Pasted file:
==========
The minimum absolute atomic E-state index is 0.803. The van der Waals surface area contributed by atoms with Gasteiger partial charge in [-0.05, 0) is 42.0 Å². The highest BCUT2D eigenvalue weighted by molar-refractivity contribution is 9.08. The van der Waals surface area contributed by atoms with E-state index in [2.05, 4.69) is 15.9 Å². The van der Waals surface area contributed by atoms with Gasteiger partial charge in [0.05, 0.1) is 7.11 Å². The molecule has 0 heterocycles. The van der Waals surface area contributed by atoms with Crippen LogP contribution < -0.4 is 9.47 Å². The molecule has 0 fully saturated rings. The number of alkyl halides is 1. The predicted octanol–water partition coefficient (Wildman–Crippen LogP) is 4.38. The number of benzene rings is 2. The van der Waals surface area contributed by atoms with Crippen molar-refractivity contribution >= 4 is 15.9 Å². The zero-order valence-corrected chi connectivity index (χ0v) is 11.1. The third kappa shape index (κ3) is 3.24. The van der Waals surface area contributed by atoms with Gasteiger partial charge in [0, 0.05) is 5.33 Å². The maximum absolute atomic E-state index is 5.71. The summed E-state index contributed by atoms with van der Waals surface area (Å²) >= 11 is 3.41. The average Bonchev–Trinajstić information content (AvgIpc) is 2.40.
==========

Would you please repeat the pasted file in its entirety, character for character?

The minimum absolute atomic E-state index is 0.803. The van der Waals surface area contributed by atoms with Gasteiger partial charge in [-0.05, 0) is 42.0 Å². The highest BCUT2D eigenvalue weighted by molar-refractivity contribution is 9.08. The van der Waals surface area contributed by atoms with E-state index in [2.05, 4.69) is 15.9 Å². The van der Waals surface area contributed by atoms with Gasteiger partial charge in [0.05, 0.1) is 7.11 Å². The molecule has 0 heterocycles. The van der Waals surface area contributed by atoms with Crippen LogP contribution < -0.4 is 9.47 Å². The molecule has 0 fully saturated rings. The number of alkyl halides is 1. The predicted octanol–water partition coefficient (Wildman–Crippen LogP) is 4.38. The number of benzene rings is 2. The van der Waals surface area contributed by atoms with Crippen molar-refractivity contribution >= 4 is 15.9 Å². The zero-order valence-corrected chi connectivity index (χ0v) is 11.1. The third kappa shape index (κ3) is 3.24. The van der Waals surface area contributed by atoms with Gasteiger partial charge in [0, 0.05) is 5.33 Å². The maximum absolute atomic E-state index is 5.71. The summed E-state index contributed by atoms with van der Waals surface area (Å²) >= 11 is 3.41. The average Bonchev–Trinajstić information content (AvgIpc) is 2.40.